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N.C. Town Cooks Up Yellow Cabbage Collards

Cox sells his yellow cabbage collards fresh or frozen, raw or cooked.
Adam Hochberg/NPR /
Cox sells his yellow cabbage collards fresh or frozen, raw or cooked.
Lunch at Bum's Restaurant in downtown Ayden, N.C. Larry Dennis' collards are served with ham, boiled potatoes and bread.
Adam Hochberg/NPR /
Lunch at Bum's Restaurant in downtown Ayden, N.C. Larry Dennis' collards are served with ham, boiled potatoes and bread.

With the kind of pride that only a small-town chamber of commerce could muster, Ayden, N.C., trumpets itself as the "collard capital of the world." For as long as anyone can remember, this community has tied its civic identity to the thick, leafy vegetable.

And Benny Cox does his part.

Benny and his wife, Vickie, run a roadside stand called The Collard Shack. You won't find the green collards here that are common throughout the South. Instead, the Coxes grow yellow cabbage collards — an heirloom variety that's rare outside this part of North Carolina.

"The yellow cabbage collard has a different taste than what is called a green Georgia collard. The yellow cabbage collard is more tender. It's got a yellow tint to it, and it's not as tough," Cox says.

When we visited the Coxes, several customers were buying collards by the bagful, which Vickie says isn't unusual in the rural South, where collards seem to be a major food group of their own.

"Growing up, when Daddy farmed tobacco, we had collards five days a week at least. We might have a different meat to go with it, but I've been eating collards as long as I can remember," she says.

The Coxes do their biggest business around special occasions like Thanksgiving, Christmas and during the fall Collard Festival, when Ayden crowns its collard queen. But because the crop grows year-round here, you'll almost always find someone in town cooking up a batch.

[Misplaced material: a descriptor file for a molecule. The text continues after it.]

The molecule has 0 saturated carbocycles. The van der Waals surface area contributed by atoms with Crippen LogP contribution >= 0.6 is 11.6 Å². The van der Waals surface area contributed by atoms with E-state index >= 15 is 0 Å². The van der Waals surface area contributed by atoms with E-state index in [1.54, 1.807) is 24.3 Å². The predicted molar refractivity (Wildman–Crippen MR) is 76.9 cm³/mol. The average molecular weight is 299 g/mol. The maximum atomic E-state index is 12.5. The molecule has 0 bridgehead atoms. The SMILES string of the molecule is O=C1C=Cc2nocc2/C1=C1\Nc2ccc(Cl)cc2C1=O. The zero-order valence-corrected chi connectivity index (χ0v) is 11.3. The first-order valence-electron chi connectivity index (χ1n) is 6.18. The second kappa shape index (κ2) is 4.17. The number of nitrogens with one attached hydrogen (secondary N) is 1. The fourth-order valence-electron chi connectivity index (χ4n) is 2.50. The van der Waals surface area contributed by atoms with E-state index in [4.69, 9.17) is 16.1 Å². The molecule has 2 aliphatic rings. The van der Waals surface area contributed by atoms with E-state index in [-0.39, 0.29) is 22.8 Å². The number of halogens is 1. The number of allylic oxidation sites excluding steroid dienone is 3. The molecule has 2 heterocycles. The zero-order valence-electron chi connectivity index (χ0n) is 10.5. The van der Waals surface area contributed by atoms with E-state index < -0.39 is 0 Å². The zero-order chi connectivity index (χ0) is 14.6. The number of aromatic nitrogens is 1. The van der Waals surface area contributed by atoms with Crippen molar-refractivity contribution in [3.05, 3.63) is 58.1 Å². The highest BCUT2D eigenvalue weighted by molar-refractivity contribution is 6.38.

At Bum's Restaurant in Ayden, Larry Dennis starts cooking them at 4 a.m. In one pot, he boils the collards until they're soft, while in a second, he makes Southern gravy.

"I put me in an assortment of ham — some fresh ham, some tenderized ham and some country ham. Then I put a lot of different kind of sauces in it. And I'll boil that until everything in there gets just like butter. Then we pour that sauce I've made over the collards," Dennis says.

Though Dennis serves 200 gallons of collards some weeks, he says he's never thought of marketing them outside Ayden. Likewise, Benny Cox says he has his hands full just tending his roadside stand. So yellow cabbage collards remain just a local delicacy in this small North Carolina town.

Copyright 2023 NPR. To see more, visit https://www.npr.org.

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United States & World Morning Edition
Adam Hochberg
Based in Chapel Hill, North Carolina, Adam Hochberg reports on a broad range of issues in the Southeast. Since he joined NPR in 1995, Hochberg has traveled the region extensively, reporting on its changing economy, demographics, culture and politics. He also currently focuses on transportation. Hochberg covered the 1996 Atlanta Olympics, followed candidates in three Presidential elections and reported on more than a dozen hurricanes.